By Mark David Blum, Esq.
I want to join my voice with the growing chorus of those who survived God and Darwin’s best efforts to enjoy life after 40. Despite the fact that most of my 40’s sucked, those of us who made it through the chaos our 30’s and resultant midlife crises have within us a wealth of experience, expertise, and knowledge that cannot be gleaned from a textbook or laboratory.
But in Upstate New York, they don’t want me anymore. Like some pathetic 70’s science fiction movie, persons over 40 are no longer welcome here. We are thrown from jobs in favor of lower cost younger employees, our government and civic organizations pour barrels of beer down the throats of the young to hold them here. Career fairs, job fests, networking events, and parties galore are extended to the babies. Meanwhile, the BabyBoomers are tossed to the curb for some Community Court slave to sweep up.
Again the armies of youth and vitality are on the attack. According to their new marketing strategy, “Good buzz can make markets soar and put millions in people's pockets. Bad buzz can make investments wither, people flee and cause an entire economy to tank. The folks on 40 Below's Marketing Communications Task Force know this, and have been trying to counter the negative buzz about Syracuse with a marketing campaign known as ‘It's All Here’.”
From what I hear, “good buzz” can make a lot more than just markets soar. A bad buzz can wither many a human spirit. Of course, that is information already known to us old folks and something yet to be learned by those plagued by youth and inexperience.
Seriously, where are the geriatric job summits for the aging? Many of us still have quite a bit of kick in our pants. You would think that with all the Age Protective Legislation on the books, people would be offended that the City of Syracuse would work so hard for only one class of people. Barely wheezing past 49, I am now among the ignored.
The irony is that I did exactly what Syracuse and Jeff Brown have always encouraged. When I came to Syracuse from California back in 1988, I stayed in the market, built a business, and raised a family. Back in 2001, I left for what I believed were greener pastures. Instead, by mid-2002, my family chose to come back to rebuild a business, and live happily ever after. Unfortunately I was then unaware that being over 40 in Syracuse was to be a curse.
Like it or not Syracuse, we are here. Pray that one day you join us (as the alternative is not so pleasant). Presumably, a community starved for talent, fresh ideas and people with the expertise to implement those ideas, would throw open its doors for the likes of me. When do government and civic organizations step up and help me network and build my business such that I could take people off the unemployment roles? When does someone hold open a door on the Board of Directors at a Non Profit for me to lend my aging wisdom for the public good?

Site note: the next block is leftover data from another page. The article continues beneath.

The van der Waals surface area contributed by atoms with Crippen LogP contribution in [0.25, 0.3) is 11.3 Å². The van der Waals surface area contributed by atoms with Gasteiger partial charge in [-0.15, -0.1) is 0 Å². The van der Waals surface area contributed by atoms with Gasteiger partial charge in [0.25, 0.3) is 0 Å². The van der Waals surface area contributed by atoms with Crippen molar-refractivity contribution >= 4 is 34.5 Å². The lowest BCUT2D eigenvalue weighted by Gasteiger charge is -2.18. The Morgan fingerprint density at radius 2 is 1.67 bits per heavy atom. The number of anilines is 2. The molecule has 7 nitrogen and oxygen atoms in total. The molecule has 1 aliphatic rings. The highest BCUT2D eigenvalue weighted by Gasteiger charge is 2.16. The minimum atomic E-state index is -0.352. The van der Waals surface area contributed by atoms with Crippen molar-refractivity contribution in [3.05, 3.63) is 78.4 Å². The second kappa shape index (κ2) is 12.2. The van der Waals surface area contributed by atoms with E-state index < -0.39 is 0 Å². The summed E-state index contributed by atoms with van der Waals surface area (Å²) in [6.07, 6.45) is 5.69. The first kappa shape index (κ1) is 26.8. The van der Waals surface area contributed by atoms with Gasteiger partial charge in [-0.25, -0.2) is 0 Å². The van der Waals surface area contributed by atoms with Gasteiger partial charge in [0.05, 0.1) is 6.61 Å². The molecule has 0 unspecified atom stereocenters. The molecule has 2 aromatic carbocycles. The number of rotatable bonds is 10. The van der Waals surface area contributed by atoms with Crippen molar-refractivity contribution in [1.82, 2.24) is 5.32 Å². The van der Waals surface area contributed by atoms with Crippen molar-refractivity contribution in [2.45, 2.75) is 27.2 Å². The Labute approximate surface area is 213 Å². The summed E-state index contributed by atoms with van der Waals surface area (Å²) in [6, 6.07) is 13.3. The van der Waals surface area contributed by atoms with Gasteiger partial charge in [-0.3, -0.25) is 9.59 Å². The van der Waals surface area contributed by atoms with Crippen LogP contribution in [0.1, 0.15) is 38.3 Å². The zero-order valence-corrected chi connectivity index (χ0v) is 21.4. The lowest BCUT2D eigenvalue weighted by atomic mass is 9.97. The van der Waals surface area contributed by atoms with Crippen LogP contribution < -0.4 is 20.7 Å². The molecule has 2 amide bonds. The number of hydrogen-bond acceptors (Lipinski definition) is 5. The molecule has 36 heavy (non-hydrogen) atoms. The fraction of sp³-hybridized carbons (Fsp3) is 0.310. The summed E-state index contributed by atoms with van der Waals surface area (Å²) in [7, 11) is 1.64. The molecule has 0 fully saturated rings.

I truly wish the yung’uns well. But, to summarily dismiss and ‘dis’ entire generations of skilled and qualified people, is a major slap in the face. The older the population gets, the more wealth becomes concentrated in their hands. How many of these kids that you are financing and funding will keep their experience and income here in Central New York? From everything I have experienced, Syracuse is used by many as a stepping stone to higher paying and more urban markets. During my travels across the country, there were so many faces on local news channels that were once regulars in Syracuse … from Kansas to California. Investing in future generations is a good thing. What insurance is there that the training and money that you are giving them is ultimately going to end up here?
It seems that slamming the door at age 40, besides offending the Age Discrimination laws in this Country, sends a very ugly message. Building a better community requires reaching out to every resource, not just the pretty ones.
How about instead of focusing on a particular age group, you refocus your energies on helping people settle in. Help people of any age who are risking it all and starting up businesses to get saved seats of charitable boards of directors. It seems to me that it is a disservice to deny access to people because of their Age; especially in the area of employment. I assure you that as you age, your financial stresses are greater than they are when you are young. Ignoring us and sweeping us under the carpet is not the solution.
It hardly seems fair.